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Inflammatory, autoimmune (thought to be), familial tendency Extensor surfaces See scale, plaques Several varieties Psoriasis

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Inflammatory condition, thought to be a reaction to certain yeast infections White to yellowish scales form on oily skin Esp. on scalp, behind hears, Around nose, genitals Seborrheic dermatitis

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Fungal infection “ringworm” Erythema, scale Often annular Central clearing Itchy KOH scraping will show budding hyphae Tinea corporis

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Common fungal infection See pale macules, patches Can be hyperpigmented in light skinned pts Fine ash scale Usually not itchy Worse when hot/humid KOH shows “spaghetti & meatballs” Tinea versicolor

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Viral infection Common Can appear in mouth, genital areas Look for cauliflower like appearance, discrete borders Usually painless Non-itchy Warts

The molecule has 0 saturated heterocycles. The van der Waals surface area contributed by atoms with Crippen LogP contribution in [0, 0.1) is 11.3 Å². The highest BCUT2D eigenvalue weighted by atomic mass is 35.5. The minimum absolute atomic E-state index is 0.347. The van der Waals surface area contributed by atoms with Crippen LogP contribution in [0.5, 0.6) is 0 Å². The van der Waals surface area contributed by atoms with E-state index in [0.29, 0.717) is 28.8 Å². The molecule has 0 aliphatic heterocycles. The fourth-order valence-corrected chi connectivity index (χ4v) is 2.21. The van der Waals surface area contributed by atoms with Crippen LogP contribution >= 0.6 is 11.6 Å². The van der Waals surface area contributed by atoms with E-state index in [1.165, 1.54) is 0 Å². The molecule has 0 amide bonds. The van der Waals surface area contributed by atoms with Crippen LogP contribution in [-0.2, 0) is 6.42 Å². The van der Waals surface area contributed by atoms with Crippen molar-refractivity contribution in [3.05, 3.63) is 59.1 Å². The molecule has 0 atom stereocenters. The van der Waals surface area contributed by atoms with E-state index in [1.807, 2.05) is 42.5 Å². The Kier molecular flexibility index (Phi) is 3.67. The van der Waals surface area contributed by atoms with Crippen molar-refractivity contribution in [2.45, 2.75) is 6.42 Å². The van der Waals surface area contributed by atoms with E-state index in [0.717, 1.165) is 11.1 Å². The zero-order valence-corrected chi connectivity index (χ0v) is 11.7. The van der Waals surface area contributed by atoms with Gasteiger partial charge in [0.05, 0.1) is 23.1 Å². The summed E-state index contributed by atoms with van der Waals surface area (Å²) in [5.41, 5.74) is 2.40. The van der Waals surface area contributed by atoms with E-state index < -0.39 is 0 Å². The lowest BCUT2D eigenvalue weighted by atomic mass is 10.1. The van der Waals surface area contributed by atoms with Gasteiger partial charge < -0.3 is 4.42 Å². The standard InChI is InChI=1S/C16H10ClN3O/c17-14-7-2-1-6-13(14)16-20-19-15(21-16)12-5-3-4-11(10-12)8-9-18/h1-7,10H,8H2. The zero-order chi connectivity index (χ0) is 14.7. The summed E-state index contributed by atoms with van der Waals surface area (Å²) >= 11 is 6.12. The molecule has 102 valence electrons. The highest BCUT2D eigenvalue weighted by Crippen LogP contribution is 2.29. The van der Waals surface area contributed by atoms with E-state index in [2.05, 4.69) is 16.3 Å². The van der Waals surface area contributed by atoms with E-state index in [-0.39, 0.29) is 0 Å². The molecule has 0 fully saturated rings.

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Hypersensitivity reaction to meds, infections Minor – reaction to herpes simplex or mycoplasma Major (serious illness) Also known as Stevens-Johnson syndrome, a reaction to medications Systemic sx as well as rash. Fast onset. Erythema multiforme

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Thought to be a viral illness Seen in young adults Herald patch Rash lasts weeks Pink/red, oval lesions Scaly, itchy Christmas tree pattern Pityriasis rosea